• Working together to make your neighborhood a better place to work and live.
  • 7.
    • Crime prevention at its best.
    • It’s more than locks and hardware.
    • It is your Police Department working in partnership with citizens.
    NEIGHBORHOOD WATCH IS?
  • 8. KEY ELEMENTS FOR AN EFFECTIVE NEIGHBORHOOD WATCH
    • Awareness
    • Community Involvement
  • 9. FACTORS OF A CRIME
    • Ability
    • Desire
    • Opportunity
    Remove the opportunity and prevent the crime.
  • 10. NEIGHBORHOOD WATCH SIGNS
    • Signs are a crime deterrent.
    • Remind residents that they are part of a Neighborhood Watch program.
    • Will it keep bad guys out of your neighborhood? Not unless you follow through.
    • Neighborhood Watch is everyone's responsibility.
  • 11. NEIGHBORS ARE THE EYES & EARS
    • This Means: Reporting what you see and hear to the Police.
  • 12. NEIGHBORHOOD WATCH IS EVERYONE’S RESPONSIBILITY
    • Become acquainted with your surrounding neighbors.
    • Learn & Incorporate Crime Prevention Techniques.
    • Report suspicious and criminal activities to the Police.
  • 13. NEIGHBORHOOD COORDINATOR
    • Provides Leadership
    • Selects Block Captains
    • Serves as a communication link between block captains & police
    • Maintains Records and Neighborhood Watch Map.
    • Distributes Information
    • Attends quarterly training
    • Organizes Neighborhood Parties
    • Develops a phone tree and activates when necessary .
  • 14. PHONE TREE Coordinator’s List
  • 15. BLOCK CAPTAIN
    • Is someone who:
    • Is concerned about the Neighborhood.
    • Is willing to knock on doors to meet neighbors.
    • Brings neighbors together to solve problems.
    • Informs neighbors about special programs and activities.
    • Establishes procedures to discourage crime.
    • Meets together with neighbors as often as necessary.
  • 16. WHAT IS SUSPICIOUS AND SHOULD BE REPORTED
    • BEING ABLE TO COMMUNICATE TO DISPATCH WHAT YOU SEE.
  • 17. IS THIS SUSPICIOUS ?
    • It is important that you are able to tell the dispatcher why what you are calling about is suspicious. Time of day may be a factor. Just because someone is different does not mean they are suspicious. Behavior is the key.
    • A stranger running from a home or car.
    • A person going door to door, looking into windows & parked cars.
    • A person who seems to have no purpose wandering in the neighborhood.
  • 18. UNUSUAL NOISES
    • Someone screaming and you are unable to determine the reason. There is a difference between a scream of desperation and the screams of children playing.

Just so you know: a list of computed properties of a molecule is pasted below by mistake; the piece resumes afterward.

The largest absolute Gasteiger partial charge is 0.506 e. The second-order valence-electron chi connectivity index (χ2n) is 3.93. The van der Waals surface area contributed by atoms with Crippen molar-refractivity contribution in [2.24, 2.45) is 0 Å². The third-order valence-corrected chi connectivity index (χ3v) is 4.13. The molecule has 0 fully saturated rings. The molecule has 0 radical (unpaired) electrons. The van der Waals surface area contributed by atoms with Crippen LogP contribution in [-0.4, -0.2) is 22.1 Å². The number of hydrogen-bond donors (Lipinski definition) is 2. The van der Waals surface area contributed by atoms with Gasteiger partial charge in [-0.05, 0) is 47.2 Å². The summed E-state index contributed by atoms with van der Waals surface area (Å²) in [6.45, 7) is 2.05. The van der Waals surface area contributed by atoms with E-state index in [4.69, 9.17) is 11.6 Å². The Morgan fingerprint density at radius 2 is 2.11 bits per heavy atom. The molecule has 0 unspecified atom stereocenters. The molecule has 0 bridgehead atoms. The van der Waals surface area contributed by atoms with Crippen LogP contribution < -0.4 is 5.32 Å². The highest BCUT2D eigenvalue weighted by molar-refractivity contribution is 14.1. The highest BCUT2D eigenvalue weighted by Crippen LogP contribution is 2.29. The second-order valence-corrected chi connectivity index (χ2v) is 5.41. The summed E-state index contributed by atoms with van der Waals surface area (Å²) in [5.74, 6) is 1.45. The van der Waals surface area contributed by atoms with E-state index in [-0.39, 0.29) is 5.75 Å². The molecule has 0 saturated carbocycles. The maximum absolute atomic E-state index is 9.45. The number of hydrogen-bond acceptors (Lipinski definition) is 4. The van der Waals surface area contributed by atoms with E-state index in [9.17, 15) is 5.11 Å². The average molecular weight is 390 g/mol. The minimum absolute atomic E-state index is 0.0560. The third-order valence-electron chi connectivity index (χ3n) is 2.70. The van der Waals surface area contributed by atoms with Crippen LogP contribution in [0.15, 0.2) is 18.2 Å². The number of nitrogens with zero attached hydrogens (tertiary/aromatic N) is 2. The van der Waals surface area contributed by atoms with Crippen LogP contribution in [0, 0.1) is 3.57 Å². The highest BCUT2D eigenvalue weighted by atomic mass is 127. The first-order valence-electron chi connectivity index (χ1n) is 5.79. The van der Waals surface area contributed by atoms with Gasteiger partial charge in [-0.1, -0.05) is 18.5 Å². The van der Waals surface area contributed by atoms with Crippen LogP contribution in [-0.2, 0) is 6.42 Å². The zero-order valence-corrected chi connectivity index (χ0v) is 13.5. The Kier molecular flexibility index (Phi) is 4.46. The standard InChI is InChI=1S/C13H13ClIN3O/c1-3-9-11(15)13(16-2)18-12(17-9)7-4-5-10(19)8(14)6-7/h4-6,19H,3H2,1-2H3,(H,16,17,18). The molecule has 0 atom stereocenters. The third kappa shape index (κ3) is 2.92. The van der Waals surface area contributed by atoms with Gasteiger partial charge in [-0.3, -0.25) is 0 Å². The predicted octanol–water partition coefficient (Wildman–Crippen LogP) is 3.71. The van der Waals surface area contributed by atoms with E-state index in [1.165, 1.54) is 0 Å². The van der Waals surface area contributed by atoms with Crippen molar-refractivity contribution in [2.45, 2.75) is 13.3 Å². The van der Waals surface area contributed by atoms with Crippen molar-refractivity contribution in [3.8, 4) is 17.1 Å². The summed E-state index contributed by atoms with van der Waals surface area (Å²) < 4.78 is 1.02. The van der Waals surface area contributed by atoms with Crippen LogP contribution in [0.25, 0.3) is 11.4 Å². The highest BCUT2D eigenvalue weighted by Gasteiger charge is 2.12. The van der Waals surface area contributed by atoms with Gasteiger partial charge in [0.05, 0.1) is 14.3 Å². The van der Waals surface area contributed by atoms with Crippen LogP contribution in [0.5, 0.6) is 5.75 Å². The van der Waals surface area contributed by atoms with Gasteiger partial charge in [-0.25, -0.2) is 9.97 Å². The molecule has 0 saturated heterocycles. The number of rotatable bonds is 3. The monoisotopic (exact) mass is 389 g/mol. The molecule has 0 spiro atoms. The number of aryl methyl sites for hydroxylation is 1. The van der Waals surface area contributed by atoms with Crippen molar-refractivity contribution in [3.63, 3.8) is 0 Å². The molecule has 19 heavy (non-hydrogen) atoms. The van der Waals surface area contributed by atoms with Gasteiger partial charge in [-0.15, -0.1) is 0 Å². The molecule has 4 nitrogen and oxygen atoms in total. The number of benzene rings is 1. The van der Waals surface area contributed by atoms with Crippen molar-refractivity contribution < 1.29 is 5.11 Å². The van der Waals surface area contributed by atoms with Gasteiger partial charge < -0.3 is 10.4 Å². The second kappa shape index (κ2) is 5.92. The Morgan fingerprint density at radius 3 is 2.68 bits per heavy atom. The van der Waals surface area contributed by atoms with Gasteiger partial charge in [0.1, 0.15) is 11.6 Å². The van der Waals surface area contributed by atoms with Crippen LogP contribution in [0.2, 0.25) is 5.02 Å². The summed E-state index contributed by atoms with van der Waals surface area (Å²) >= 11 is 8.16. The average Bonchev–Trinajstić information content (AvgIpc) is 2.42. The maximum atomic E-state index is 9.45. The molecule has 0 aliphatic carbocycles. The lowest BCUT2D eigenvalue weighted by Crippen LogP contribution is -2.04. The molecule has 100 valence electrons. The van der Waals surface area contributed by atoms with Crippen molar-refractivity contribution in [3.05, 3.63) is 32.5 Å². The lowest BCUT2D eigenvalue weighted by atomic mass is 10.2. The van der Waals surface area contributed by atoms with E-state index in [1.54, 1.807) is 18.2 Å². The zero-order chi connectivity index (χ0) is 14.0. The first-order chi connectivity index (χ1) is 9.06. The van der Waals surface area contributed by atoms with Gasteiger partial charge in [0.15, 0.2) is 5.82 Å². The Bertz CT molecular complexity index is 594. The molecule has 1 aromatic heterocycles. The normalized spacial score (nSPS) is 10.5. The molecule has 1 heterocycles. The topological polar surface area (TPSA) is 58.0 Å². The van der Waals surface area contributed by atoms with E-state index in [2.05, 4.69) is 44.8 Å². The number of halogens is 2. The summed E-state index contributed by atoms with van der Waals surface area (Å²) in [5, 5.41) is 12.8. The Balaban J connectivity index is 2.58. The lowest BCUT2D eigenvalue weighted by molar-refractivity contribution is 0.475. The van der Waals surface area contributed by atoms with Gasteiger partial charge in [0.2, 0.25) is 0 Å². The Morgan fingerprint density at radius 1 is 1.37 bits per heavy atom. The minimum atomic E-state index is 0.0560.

• Unusual or suspicious noise, such as breaking glass or pounding.
  • 19. BUSINESS TRANSACTION
    • Business transactions conducted from a vehicle. Could involve the sale of drugs or stolen goods.
    • Offers of merchandise at ridiculously low prices. Probably stolen.
  • 20. SUSPICIOUS VEHICLES
    • Vehicle moving slowly, without lights, or with no apparent destination.
    • A strange van or abandoned vehicle parked in a neighborhood.
  • 21. SUSPICIOUS PERSONS
    • Property being carried by persons on foot at an unusual hour.
    • Property being removed from a closed business or residence known to be unoccupied.
    • A stranger in a car stopping to beacon a child.
    • Child resisting the advances of an adult known not to be the parent.
  • 22. Don’t take matters into your own hands.
  • 23.
    • • LIFE THREATENING EMERGENCIES: 911
    • • ALL OTHER POLICE AND FIRE RESPONSE:
    • 801-840-4000
    • This is the dispatch number to report non-emergency situations
    • (VECC ADDRESS: 5360 West South Ridge Village Drive Approx. 5400 South )
    • To follow up on a previous call, we need as much of the following information as possible: Date, Time, Location, Nature of the Call, Case Number, Phone number the call was made from, Any other information.
    • 801-944-7100
    HOW AND WHO TO CALL
  • 24. THIS IS HOW TO DESCRIBE A PERSON
    • Sex: Male or Female
    • Age: Judge by someone you know
    • Weight: Judge by someone you know
    • Shirt or Coat: Color, Style, Etc.
    • Approximate Height
    • Hat or No hat
    • Hair Color: Also if balding or thinning
    • Eye Color
    • Pants: Color, Levis, Dress, etc.
    • Shoes or Boots: Style
    • Any outstanding features: Speech, limp, missing teeth, tattoos
  • 25. THIS IS HOW TO DESCRIBE A VEHICLE
    • License number and state if visible
    • Color
    • Make
    • Year
    • Body Style
    • Model
    • Antenna
    • Accessories
    • Unique Sounds
    • Unique Designs
    • Body Damage
  • 26.
    • A Stranger running from a car or home.
    • Someone screaming and you are unable to determine the reason.
    • A person who seems to have no purpose wandering in the neighborhood.
    • Unusual or suspicious noise, such as breaking glass or pounding.
    • Vehicles moving slowly, without lights, or with no apparent destination.
    • Business transactions conducted from a vehicle. Could involve the sale of drugs or stolen goods.
    • Offers of merchandise at ridiculously low prices. They are probably stolen.
    • Property carried by persons on foot at an unusual hour.
    • Property being removed from a closed business or residence known to be unoccupied.
    • A stranger in a car stopping to beckon to a child, or a child resisting the advances of an adult.
    • A strange van or abandoned vehicle parked in a neighborhood.
    What is Suspicious & Should be Reported